# Find a function $f$ such that $f \in L_p$ if and only if $1 ≤ p ≤ p_0$ with certain measure.

I am working on this question which is from Bartle's "The Elements of Integration and Lebesgue Measure" (questions 6.H and 6.I for reference).

Let $$X = \mathbb{N}$$ and let $$\mathbb{X}$$ be the collection of all subsets of N. Let $$λ$$ be defined by:

\begin{align*} λ(E) = 􏰊\sum_{n=1}^{\infty} \frac{1}{n^2}, E \in \mathbb{X}, n \in E \end{align*}

$$(a)$$ Show that $$f : X → R, f(n) = \sqrt{n}$$ satisfies $$f \in L_p$$ if and only if $$1 ≤ p < 2$$.

$$(b)$$ Find a function $$f$$ such that $$f \in L_p$$ if and only if $$1 ≤ p ≤ p_0$$.

Part $$(a)$$ is simple enough by the divergence of harmonic series as;

\begin{align*} \int |f|^p d\lambda = 􏰊\sum_{n=1}^{\infty} \frac{|f(n)|^p}{n^2} \end{align*}

From that it is also easy to show that, again by divergence of harmonic series, that for $$f(n)=n^\frac{1}{p_o}$$ if and only if $$1 ≤ p < p_0$$.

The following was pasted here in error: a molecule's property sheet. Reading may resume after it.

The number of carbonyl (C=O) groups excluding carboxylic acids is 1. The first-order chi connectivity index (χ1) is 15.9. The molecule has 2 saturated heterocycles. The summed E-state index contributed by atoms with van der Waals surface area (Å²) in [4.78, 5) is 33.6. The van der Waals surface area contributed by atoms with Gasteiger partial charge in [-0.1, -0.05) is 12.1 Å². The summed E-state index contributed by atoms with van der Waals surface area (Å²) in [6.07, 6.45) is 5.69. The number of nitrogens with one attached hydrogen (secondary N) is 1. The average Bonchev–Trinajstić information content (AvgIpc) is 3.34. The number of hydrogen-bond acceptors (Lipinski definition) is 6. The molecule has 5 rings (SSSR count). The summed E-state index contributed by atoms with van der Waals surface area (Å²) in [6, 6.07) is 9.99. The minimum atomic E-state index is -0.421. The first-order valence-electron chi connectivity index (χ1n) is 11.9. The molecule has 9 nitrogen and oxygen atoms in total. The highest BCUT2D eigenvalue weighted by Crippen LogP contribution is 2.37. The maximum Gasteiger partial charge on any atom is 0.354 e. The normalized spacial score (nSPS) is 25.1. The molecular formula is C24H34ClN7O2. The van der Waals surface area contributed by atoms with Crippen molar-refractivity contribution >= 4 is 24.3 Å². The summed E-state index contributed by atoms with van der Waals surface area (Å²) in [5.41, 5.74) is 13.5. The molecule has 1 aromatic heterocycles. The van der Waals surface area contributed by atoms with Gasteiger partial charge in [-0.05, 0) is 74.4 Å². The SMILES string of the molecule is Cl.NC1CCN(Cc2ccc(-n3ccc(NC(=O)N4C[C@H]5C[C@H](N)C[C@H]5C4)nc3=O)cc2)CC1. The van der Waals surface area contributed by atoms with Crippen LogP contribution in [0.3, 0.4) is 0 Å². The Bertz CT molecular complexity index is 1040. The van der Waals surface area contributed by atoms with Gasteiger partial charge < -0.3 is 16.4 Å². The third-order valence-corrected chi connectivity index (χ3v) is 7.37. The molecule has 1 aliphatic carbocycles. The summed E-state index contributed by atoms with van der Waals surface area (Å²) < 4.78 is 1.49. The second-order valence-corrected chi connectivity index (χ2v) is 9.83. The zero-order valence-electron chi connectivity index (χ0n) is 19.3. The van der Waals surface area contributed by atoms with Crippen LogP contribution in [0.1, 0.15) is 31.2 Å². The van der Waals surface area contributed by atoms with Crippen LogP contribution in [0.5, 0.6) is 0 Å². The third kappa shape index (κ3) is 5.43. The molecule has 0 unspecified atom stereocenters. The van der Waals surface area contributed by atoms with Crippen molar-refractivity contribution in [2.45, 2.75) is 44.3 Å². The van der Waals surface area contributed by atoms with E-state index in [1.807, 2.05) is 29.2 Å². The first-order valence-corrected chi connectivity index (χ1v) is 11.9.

I am stuck on trying to extend this to include when $$p=p_0$$. My first thought is to somehow change the function $$f(n)=n^\frac{1}{p_o}$$ such that series is the alternating harmonic series when $$p = p_0$$ and this still convergent, however this is tricky due to power involved. Any tips would be much appreciated.

Here's another idea: Let $$(p_k)_{n=1}^{\infty}$$ be a sequence in $$(p_0,\infty)$$ such that $$p_k \to p_0$$. Define functions $$f_k(n) = n^{1/p_k}$$ and let $$f(n) = \sum_{k=1}^{\infty}\frac{1}{2^k\Vert f_k \Vert_{p_0}^{p_0}}f_k(n).$$ By what you have shown, $$f_k \in L^p$$ if and only if $$1 \leq p < p_k$$. In particular $$f_k \in L^{p_0}$$. Since $$f_k(n) \geq 1$$, for $$1 \leq p \leq p_0$$ we have $$\Vert f_k \Vert_p^p \leq \Vert f_k \Vert_{p_0}^{p_0}.$$ Taking $$p$$-th roots and noting that $$\Vert f_k \Vert_{p_0} > 1,$$ we see that $$\Vert f_k \Vert_p \leq \Vert f_k \Vert_{p_0}^{p_0/p} \leq \Vert f_k \Vert_{p_0}^{p_0},$$ thus $$\Vert f \Vert_p \leq \sum_{k=1}^{\infty} \frac{1}{2^k \Vert f_k \Vert_{p_0}^{p_0}} \Vert f_k \Vert_p \leq \sum_{k=1}^{\infty} \frac{1}{2^k} < \infty,$$ so $$f \in L^p$$ for $$1 \leq p \leq p_0$$. On the other hand, if $$p > p_0$$, then choosing $$k$$ such that $$p_k < p$$ (here we use $$p_k \to p_0$$), we have that $$f_k \not\in L^p$$. Then $$f \not\in L^p$$ since $$f \geq \frac{1}{2^k \Vert f_k \Vert_{p_0}^{p_0}} f_k.$$